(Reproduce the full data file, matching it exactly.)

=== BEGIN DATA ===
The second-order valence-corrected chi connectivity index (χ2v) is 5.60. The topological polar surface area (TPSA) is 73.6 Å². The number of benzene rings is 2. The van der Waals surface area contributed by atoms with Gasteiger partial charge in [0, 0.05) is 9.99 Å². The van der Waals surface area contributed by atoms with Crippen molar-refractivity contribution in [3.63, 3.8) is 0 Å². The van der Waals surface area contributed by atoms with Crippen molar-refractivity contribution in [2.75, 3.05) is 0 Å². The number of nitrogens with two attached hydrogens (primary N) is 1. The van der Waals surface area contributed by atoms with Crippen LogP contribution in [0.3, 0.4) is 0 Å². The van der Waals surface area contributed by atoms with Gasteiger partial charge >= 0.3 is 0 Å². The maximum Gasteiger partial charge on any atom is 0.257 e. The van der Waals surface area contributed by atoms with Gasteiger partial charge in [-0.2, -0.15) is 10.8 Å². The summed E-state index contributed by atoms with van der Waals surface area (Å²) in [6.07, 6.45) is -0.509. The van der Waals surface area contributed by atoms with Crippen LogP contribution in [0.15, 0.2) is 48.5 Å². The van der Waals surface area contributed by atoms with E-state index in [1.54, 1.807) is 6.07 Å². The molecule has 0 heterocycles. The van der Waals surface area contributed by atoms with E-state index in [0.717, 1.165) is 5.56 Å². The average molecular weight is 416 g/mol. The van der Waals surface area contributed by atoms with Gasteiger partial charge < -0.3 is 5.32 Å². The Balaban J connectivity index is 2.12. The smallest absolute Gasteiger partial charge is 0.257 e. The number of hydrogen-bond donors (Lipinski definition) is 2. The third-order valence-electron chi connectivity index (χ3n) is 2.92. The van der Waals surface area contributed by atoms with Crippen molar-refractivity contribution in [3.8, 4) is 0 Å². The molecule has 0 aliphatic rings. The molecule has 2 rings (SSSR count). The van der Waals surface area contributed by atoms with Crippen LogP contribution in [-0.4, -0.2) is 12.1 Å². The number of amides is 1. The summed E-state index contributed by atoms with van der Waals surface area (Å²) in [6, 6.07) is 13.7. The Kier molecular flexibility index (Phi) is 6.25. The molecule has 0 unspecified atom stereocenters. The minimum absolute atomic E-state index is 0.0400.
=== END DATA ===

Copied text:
The second-order valence-corrected chi connectivity index (χ2v) is 5.60. The topological polar surface area (TPSA) is 73.6 Å². The number of benzene rings is 2. The van der Waals surface area contributed by atoms with Gasteiger partial charge in [0, 0.05) is 9.99 Å². The van der Waals surface area contributed by atoms with Crippen molar-refractivity contribution in [3.63, 3.8) is 0 Å². The van der Waals surface area contributed by atoms with Crippen molar-refractivity contribution in [2.75, 3.05) is 0 Å². The number of nitrogens with two attached hydrogens (primary N) is 1. The van der Waals surface area contributed by atoms with Crippen LogP contribution in [0.3, 0.4) is 0 Å². The van der Waals surface area contributed by atoms with Gasteiger partial charge >= 0.3 is 0 Å². The maximum Gasteiger partial charge on any atom is 0.257 e. The van der Waals surface area contributed by atoms with Gasteiger partial charge in [-0.2, -0.15) is 10.8 Å². The summed E-state index contributed by atoms with van der Waals surface area (Å²) in [6.07, 6.45) is -0.509. The van der Waals surface area contributed by atoms with Crippen LogP contribution in [0.15, 0.2) is 48.5 Å². The van der Waals surface area contributed by atoms with E-state index in [1.54, 1.807) is 6.07 Å². The molecule has 0 heterocycles. The van der Waals surface area contributed by atoms with E-state index in [0.717, 1.165) is 5.56 Å². The average molecular weight is 416 g/mol. The van der Waals surface area contributed by atoms with Gasteiger partial charge < -0.3 is 5.32 Å². The Balaban J connectivity index is 2.12. The smallest absolute Gasteiger partial charge is 0.257 e. The number of hydrogen-bond donors (Lipinski definition) is 2. The third-order valence-electron chi connectivity index (χ3n) is 2.92. The van der Waals surface area contributed by atoms with Crippen molar-refractivity contribution in [3.8, 4) is 0 Å². The molecule has 0 aliphatic rings. The molecule has 2 rings (SSSR count). The van der Waals surface area contributed by atoms with Crippen LogP contribution in [-0.4, -0.2) is 12.1 Å². The number of amides is 1. The summed E-state index contributed by atoms with van der Waals surface area (Å²) in [6, 6.07) is 13.7. The Kier molecular flexibility index (Phi) is 6.25. The molecule has 0 unspecified atom stereocenters. The minimum absolute atomic E-state index is 0.0400.